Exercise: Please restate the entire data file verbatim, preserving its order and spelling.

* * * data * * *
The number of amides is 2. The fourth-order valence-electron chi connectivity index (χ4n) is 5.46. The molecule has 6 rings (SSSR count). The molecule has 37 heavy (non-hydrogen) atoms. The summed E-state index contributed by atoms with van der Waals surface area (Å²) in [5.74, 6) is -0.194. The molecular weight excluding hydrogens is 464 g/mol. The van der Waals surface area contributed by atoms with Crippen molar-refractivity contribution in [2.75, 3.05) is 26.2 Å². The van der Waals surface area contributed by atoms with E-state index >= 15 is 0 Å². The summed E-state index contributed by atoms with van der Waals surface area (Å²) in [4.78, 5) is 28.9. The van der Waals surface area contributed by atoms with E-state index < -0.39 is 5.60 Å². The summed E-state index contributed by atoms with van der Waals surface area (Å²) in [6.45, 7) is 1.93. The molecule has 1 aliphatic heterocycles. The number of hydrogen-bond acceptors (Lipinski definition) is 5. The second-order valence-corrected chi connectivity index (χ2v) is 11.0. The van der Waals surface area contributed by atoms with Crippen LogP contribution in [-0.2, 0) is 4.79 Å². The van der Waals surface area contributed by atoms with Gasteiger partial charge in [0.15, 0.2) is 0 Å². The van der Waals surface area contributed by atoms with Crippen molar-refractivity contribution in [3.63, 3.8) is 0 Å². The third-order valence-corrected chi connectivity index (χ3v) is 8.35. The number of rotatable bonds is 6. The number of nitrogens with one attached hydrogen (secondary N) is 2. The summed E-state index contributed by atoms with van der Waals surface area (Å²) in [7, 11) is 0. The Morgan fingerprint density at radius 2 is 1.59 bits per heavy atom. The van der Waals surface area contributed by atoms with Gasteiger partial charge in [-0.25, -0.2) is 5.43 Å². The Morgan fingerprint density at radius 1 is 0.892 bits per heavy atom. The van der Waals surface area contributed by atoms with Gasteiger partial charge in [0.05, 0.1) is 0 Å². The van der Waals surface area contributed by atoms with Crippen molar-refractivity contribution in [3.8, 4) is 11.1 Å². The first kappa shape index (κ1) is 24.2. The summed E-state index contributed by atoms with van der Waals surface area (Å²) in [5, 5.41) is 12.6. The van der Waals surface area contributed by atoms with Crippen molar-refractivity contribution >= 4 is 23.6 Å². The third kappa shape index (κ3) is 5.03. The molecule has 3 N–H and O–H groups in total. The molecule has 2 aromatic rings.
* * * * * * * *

The number of amides is 2. The fourth-order valence-electron chi connectivity index (χ4n) is 5.46. The molecule has 6 rings (SSSR count). The molecule has 37 heavy (non-hydrogen) atoms. The summed E-state index contributed by atoms with van der Waals surface area (Å²) in [5.74, 6) is -0.194. The molecular weight excluding hydrogens is 464 g/mol. The van der Waals surface area contributed by atoms with Crippen molar-refractivity contribution in [2.75, 3.05) is 26.2 Å². The van der Waals surface area contributed by atoms with E-state index >= 15 is 0 Å². The summed E-state index contributed by atoms with van der Waals surface area (Å²) in [4.78, 5) is 28.9. The van der Waals surface area contributed by atoms with E-state index < -0.39 is 5.60 Å². The summed E-state index contributed by atoms with van der Waals surface area (Å²) in [6.45, 7) is 1.93. The molecule has 1 aliphatic heterocycles. The number of hydrogen-bond acceptors (Lipinski definition) is 5. The second-order valence-corrected chi connectivity index (χ2v) is 11.0. The van der Waals surface area contributed by atoms with Crippen LogP contribution in [-0.2, 0) is 4.79 Å². The van der Waals surface area contributed by atoms with Gasteiger partial charge in [0.15, 0.2) is 0 Å². The van der Waals surface area contributed by atoms with Crippen molar-refractivity contribution in [3.63, 3.8) is 0 Å². The third-order valence-corrected chi connectivity index (χ3v) is 8.35. The number of rotatable bonds is 6. The number of nitrogens with one attached hydrogen (secondary N) is 2. The summed E-state index contributed by atoms with van der Waals surface area (Å²) in [7, 11) is 0. The Morgan fingerprint density at radius 2 is 1.59 bits per heavy atom. The van der Waals surface area contributed by atoms with Gasteiger partial charge in [-0.25, -0.2) is 5.43 Å². The Morgan fingerprint density at radius 1 is 0.892 bits per heavy atom. The van der Waals surface area contributed by atoms with Gasteiger partial charge in [0.05, 0.1) is 0 Å². The van der Waals surface area contributed by atoms with Crippen molar-refractivity contribution in [3.8, 4) is 11.1 Å². The first kappa shape index (κ1) is 24.2. The summed E-state index contributed by atoms with van der Waals surface area (Å²) in [5, 5.41) is 12.6. The van der Waals surface area contributed by atoms with Crippen molar-refractivity contribution >= 4 is 23.6 Å². The third kappa shape index (κ3) is 5.03. The molecule has 3 N–H and O–H groups in total. The molecule has 2 aromatic rings.